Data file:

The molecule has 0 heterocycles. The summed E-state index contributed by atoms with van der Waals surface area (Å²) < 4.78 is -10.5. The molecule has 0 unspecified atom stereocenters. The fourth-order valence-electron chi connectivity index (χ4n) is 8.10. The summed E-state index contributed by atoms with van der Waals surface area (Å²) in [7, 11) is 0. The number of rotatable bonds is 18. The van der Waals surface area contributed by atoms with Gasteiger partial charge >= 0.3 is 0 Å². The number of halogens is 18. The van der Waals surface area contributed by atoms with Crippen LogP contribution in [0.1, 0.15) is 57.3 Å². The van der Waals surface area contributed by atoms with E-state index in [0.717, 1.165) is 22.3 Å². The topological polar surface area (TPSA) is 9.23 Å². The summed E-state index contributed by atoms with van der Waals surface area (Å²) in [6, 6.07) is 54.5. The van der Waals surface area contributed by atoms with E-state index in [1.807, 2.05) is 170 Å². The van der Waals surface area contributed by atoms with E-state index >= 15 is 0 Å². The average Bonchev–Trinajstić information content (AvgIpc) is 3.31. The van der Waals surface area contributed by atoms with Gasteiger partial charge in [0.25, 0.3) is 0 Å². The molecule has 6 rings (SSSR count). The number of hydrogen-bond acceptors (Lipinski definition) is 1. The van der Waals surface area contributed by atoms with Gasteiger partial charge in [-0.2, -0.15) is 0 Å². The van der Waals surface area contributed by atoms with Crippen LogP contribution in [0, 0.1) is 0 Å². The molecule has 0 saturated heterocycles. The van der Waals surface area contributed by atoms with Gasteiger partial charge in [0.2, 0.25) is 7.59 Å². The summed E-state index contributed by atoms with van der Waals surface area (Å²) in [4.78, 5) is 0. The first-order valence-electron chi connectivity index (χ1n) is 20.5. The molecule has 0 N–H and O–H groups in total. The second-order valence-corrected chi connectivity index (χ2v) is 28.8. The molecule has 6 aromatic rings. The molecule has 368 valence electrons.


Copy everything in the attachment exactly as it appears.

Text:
The molecule has 0 heterocycles. The summed E-state index contributed by atoms with van der Waals surface area (Å²) < 4.78 is -10.5. The molecule has 0 unspecified atom stereocenters. The fourth-order valence-electron chi connectivity index (χ4n) is 8.10. The summed E-state index contributed by atoms with van der Waals surface area (Å²) in [7, 11) is 0. The number of rotatable bonds is 18. The van der Waals surface area contributed by atoms with Gasteiger partial charge >= 0.3 is 0 Å². The number of halogens is 18. The van der Waals surface area contributed by atoms with Crippen LogP contribution in [0.1, 0.15) is 57.3 Å². The van der Waals surface area contributed by atoms with E-state index in [0.717, 1.165) is 22.3 Å². The topological polar surface area (TPSA) is 9.23 Å². The summed E-state index contributed by atoms with van der Waals surface area (Å²) in [6, 6.07) is 54.5. The van der Waals surface area contributed by atoms with E-state index in [1.807, 2.05) is 170 Å². The van der Waals surface area contributed by atoms with E-state index >= 15 is 0 Å². The average Bonchev–Trinajstić information content (AvgIpc) is 3.31. The van der Waals surface area contributed by atoms with Gasteiger partial charge in [0.25, 0.3) is 0 Å². The molecule has 6 rings (SSSR count). The number of hydrogen-bond acceptors (Lipinski definition) is 1. The van der Waals surface area contributed by atoms with Gasteiger partial charge in [-0.2, -0.15) is 0 Å². The van der Waals surface area contributed by atoms with Crippen LogP contribution in [0, 0.1) is 0 Å². The molecule has 0 saturated heterocycles. The van der Waals surface area contributed by atoms with Gasteiger partial charge in [0.2, 0.25) is 7.59 Å². The summed E-state index contributed by atoms with van der Waals surface area (Å²) in [4.78, 5) is 0. The first-order valence-electron chi connectivity index (χ1n) is 20.5. The molecule has 0 N–H and O–H groups in total. The second-order valence-corrected chi connectivity index (χ2v) is 28.8. The molecule has 6 aromatic rings. The molecule has 368 valence electrons.